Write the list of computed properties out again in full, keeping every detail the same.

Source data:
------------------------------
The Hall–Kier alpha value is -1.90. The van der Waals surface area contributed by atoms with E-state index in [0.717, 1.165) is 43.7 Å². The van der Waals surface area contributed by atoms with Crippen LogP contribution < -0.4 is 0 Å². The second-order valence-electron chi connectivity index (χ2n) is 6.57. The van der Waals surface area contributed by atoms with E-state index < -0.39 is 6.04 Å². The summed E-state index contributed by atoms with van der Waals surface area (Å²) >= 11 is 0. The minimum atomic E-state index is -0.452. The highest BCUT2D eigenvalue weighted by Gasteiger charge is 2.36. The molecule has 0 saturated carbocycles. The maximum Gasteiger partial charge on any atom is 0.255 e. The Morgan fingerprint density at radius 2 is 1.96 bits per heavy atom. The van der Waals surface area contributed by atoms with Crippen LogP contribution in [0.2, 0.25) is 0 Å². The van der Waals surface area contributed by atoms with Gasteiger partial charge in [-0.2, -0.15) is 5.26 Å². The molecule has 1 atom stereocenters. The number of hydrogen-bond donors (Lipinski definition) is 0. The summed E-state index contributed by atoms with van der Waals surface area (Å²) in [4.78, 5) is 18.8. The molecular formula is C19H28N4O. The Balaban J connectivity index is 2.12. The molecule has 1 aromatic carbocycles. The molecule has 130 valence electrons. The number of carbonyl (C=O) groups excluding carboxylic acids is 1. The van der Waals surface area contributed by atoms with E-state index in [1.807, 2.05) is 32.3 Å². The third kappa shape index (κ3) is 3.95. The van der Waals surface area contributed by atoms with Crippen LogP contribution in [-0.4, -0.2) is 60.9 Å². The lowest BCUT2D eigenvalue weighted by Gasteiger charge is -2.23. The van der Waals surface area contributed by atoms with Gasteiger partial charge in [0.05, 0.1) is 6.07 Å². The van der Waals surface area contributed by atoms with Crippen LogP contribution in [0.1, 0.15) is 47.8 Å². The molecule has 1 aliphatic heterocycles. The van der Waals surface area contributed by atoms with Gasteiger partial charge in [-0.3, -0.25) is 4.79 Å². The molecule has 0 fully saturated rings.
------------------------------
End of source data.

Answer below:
The Hall–Kier alpha value is -1.90. The van der Waals surface area contributed by atoms with E-state index in [0.717, 1.165) is 43.7 Å². The van der Waals surface area contributed by atoms with Crippen LogP contribution < -0.4 is 0 Å². The second-order valence-electron chi connectivity index (χ2n) is 6.57. The van der Waals surface area contributed by atoms with E-state index < -0.39 is 6.04 Å². The summed E-state index contributed by atoms with van der Waals surface area (Å²) >= 11 is 0. The minimum atomic E-state index is -0.452. The highest BCUT2D eigenvalue weighted by Gasteiger charge is 2.36. The molecule has 0 saturated carbocycles. The maximum Gasteiger partial charge on any atom is 0.255 e. The Morgan fingerprint density at radius 2 is 1.96 bits per heavy atom. The van der Waals surface area contributed by atoms with Crippen LogP contribution in [0.2, 0.25) is 0 Å². The van der Waals surface area contributed by atoms with Gasteiger partial charge in [-0.2, -0.15) is 5.26 Å². The molecule has 1 atom stereocenters. The number of hydrogen-bond donors (Lipinski definition) is 0. The summed E-state index contributed by atoms with van der Waals surface area (Å²) in [4.78, 5) is 18.8. The molecular formula is C19H28N4O. The Balaban J connectivity index is 2.12. The molecule has 1 aromatic carbocycles. The molecule has 130 valence electrons. The number of carbonyl (C=O) groups excluding carboxylic acids is 1. The van der Waals surface area contributed by atoms with E-state index in [1.807, 2.05) is 32.3 Å². The third kappa shape index (κ3) is 3.95. The van der Waals surface area contributed by atoms with Crippen LogP contribution in [-0.4, -0.2) is 60.9 Å². The lowest BCUT2D eigenvalue weighted by Gasteiger charge is -2.23. The van der Waals surface area contributed by atoms with Gasteiger partial charge in [0.05, 0.1) is 6.07 Å². The van der Waals surface area contributed by atoms with Crippen LogP contribution in [0.1, 0.15) is 47.8 Å². The molecule has 1 aliphatic heterocycles. The van der Waals surface area contributed by atoms with Gasteiger partial charge in [-0.3, -0.25) is 4.79 Å². The molecule has 0 fully saturated rings.